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Kay Lee


  • It was Fourth of July, Independence Day, 1995. I was giving out flyers to the huge crowd, announcing an upcoming medical marijuana debate. I passed near by an older gentleman who had been quietly watching me and offered him the information. He said, "This is for marijuana? I cannot take it. I'm a minister, a man of God."

    I replied, "I, too, Love God and put my trust in Him. I try to stay very close to His Spirit." He suggested I go home and pray about what I was doing. I looked deep into his kind eyes so he could see the truth when I said, "I have."

    "I see," he whispered, and took the flyer.

    Years earlier, at the age of 30, I had made my quiet decision to use marijuana medically. I had given the doctors their chance: All their medicine was making it harder for me to control my life. I had researched marijuana, tried it, and it worked for me. I didn't feel the need to stand up for my medical choice.

    But, when the medical marijuana issue touched my 24 year old daughter in the most intimate of ways, I fell to my knees, and prayed a mother's agonized prayer for her child. "God, should I tell her about marijuana? I think it will help her, I know it is safe, but oh, God, what if it helps her? It will make her a criminal in the eyes of the law. What should I do?"

    She is losing the use of her internal organs, delivered into her world of depressing pain by a physician's clumsy hands. When her doctors told her that the only real relief available now was an expensive surgery that her insurance company would not pay for, she wiped away her tears and worked desperately hard to accept what she could not change. I prayed for her strength.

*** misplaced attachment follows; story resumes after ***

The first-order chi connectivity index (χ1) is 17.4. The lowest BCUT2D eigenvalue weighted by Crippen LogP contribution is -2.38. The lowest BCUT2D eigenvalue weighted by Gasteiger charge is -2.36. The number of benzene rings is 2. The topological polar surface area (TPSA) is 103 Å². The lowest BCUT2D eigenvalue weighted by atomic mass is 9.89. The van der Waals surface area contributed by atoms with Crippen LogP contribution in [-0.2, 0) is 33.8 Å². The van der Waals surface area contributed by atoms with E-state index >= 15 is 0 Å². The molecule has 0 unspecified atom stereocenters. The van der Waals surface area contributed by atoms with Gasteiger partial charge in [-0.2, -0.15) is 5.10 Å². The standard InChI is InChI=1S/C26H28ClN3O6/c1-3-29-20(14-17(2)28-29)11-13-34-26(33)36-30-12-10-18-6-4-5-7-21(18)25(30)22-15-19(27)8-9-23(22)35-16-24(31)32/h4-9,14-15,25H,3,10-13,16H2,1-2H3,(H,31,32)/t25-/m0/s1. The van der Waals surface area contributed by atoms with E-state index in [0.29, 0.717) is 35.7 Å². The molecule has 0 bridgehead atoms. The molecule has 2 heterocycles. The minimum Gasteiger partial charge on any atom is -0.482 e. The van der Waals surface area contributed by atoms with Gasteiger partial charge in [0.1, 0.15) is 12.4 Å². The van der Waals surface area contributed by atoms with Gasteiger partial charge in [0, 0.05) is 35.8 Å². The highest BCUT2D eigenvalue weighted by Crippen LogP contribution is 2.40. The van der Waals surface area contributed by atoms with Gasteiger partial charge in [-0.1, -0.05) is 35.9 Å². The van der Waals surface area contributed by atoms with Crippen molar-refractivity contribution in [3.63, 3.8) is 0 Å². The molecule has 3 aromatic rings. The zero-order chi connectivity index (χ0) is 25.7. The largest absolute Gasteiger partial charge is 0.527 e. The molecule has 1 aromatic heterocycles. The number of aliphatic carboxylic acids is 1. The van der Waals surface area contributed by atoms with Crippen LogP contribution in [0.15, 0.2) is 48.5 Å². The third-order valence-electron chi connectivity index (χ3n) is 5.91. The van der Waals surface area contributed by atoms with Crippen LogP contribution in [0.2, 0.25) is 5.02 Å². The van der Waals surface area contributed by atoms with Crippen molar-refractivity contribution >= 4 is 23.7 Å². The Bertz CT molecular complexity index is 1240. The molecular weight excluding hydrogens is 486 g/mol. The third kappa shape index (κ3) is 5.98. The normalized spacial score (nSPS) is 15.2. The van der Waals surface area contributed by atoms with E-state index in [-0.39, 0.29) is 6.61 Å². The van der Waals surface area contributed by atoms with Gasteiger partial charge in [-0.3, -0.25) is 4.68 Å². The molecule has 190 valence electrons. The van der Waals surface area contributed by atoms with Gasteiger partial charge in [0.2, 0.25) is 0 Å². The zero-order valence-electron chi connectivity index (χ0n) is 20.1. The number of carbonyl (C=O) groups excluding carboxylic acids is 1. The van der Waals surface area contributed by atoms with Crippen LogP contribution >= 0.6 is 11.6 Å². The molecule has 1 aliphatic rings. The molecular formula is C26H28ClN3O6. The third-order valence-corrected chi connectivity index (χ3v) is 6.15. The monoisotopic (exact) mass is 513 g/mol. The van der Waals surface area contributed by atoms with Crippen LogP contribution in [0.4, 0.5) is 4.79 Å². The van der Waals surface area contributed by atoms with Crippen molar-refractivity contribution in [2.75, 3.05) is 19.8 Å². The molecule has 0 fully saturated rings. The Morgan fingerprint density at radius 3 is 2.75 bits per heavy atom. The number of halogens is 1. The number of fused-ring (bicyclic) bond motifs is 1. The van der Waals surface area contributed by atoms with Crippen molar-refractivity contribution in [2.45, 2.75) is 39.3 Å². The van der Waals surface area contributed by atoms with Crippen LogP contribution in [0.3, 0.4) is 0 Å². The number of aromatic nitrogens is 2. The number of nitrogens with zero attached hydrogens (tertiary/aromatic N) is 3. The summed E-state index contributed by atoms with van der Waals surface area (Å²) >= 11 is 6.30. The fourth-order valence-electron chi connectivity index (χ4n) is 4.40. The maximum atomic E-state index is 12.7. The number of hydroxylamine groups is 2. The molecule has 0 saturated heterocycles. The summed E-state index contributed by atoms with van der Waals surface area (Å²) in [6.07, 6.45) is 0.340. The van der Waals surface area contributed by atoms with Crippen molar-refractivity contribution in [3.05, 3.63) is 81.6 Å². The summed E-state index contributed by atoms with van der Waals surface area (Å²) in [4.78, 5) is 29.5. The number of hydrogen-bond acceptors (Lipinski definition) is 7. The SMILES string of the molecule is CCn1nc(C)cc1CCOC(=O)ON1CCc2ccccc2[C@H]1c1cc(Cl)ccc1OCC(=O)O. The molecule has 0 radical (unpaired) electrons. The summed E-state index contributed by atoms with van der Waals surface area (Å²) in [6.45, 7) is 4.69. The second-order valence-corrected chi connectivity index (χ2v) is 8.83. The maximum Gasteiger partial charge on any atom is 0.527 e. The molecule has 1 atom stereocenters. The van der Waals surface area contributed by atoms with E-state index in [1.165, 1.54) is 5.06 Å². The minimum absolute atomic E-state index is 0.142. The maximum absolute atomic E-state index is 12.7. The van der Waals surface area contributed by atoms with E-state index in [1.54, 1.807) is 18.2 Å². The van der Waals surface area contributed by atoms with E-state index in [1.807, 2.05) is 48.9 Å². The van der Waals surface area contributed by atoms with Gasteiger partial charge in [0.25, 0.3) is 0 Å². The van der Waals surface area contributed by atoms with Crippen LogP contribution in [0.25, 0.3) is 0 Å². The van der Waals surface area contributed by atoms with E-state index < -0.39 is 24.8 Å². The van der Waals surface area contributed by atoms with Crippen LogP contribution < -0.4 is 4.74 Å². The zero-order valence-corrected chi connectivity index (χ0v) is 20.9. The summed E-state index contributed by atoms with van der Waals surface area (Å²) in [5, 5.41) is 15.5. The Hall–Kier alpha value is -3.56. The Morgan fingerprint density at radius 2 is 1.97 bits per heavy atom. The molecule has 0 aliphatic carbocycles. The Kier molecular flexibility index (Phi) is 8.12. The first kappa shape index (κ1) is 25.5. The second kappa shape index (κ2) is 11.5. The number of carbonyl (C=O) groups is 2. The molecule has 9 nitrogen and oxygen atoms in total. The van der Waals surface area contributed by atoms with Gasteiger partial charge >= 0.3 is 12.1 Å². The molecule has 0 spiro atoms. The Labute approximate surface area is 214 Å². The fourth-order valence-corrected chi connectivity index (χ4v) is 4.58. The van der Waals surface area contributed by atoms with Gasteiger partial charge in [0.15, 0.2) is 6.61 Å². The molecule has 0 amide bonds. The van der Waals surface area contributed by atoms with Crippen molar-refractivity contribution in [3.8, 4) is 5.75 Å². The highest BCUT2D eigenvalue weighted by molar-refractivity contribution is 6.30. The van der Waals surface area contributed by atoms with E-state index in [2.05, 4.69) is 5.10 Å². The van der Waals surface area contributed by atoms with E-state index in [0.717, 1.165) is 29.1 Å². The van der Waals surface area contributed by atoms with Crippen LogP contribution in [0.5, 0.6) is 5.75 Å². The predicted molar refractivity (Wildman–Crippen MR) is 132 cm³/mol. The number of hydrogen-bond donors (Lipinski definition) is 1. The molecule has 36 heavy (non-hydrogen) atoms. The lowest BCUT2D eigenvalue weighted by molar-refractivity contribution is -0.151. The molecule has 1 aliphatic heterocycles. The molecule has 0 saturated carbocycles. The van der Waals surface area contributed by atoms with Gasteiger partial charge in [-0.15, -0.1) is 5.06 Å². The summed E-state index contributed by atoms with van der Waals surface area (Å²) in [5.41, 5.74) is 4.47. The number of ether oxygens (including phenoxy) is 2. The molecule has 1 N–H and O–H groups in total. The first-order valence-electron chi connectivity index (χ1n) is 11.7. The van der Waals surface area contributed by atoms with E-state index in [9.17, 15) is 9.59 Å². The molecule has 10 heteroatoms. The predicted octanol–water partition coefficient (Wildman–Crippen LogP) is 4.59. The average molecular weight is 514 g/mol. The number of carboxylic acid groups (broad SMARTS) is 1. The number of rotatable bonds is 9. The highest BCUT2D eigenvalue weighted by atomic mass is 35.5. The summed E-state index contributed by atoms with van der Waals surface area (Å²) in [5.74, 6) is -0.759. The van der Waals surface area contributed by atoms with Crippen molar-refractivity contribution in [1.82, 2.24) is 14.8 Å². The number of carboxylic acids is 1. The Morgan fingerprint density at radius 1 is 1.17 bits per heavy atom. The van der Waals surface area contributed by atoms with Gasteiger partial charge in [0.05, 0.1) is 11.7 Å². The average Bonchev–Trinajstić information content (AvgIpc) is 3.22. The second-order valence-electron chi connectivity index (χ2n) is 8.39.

When the doctors told her all they could do was order her a wheelchair, and prescribe her pain killers that burned her stomach when she took an effective dose, or made the constipation worse, or made her arms and legs twitch, or her mind nervous, she began to pray for strength. I secretly wondered if marijuana would give her less stressful relief, but still I said nothing.

    However, when a doctor refused to give her the pain medicine because he was afraid of the government, I knew I had to do something. Her pain was my pain. It felt desperately wrong in my heart not to tell her about marijuana.

    So, God, how I prayed, on my knees and in tears. And He answered me. I told her everything, helped her try it, and rejoiced when it worked. When I finally looked up from my daughter's situation, I saw millions like her in pain from these policies. Bad laws really do hurt lots of good people. I prayed about that too, and He has been by my side ever since, guiding me every step of the way.

    I do nothing without Him, I pray long and hard before taking any action, and I feel in my heart what He wants me to do. He blesses me greatly, and I know without doubt that I'm doing what He needs me to do.

    This prohibition on medicine, on God's creations, and on compassion has to come to an end. God created this plant, God created us, and despite what many people think, 'God don't make no junk.'

    I continue to Pray, for those in pain, and for those causing pain and particularly for those who have power over us. And I continue to look forward to a spiritual healing of our nation.

    Grandma and Rev. Kay Lee


  • Kristin Smith likes this
  • Toni Vadala
    Toni Vadala I am allergic to marijuana myself, but I have a husband with a chronic illness that includes varying degrees of intense pain that he must live with for the rest of his life. He has been considering the potential benefits of medical marijuana, but is not ...  more
    March 20, 2010 - 1 likes this
  • Kay Lee
    Kay Lee God made this plant and science is proving it's efficacy. If he ever tries it, I hope he will find relief. Many many people do.
    June 8, 2012 - 1 likes this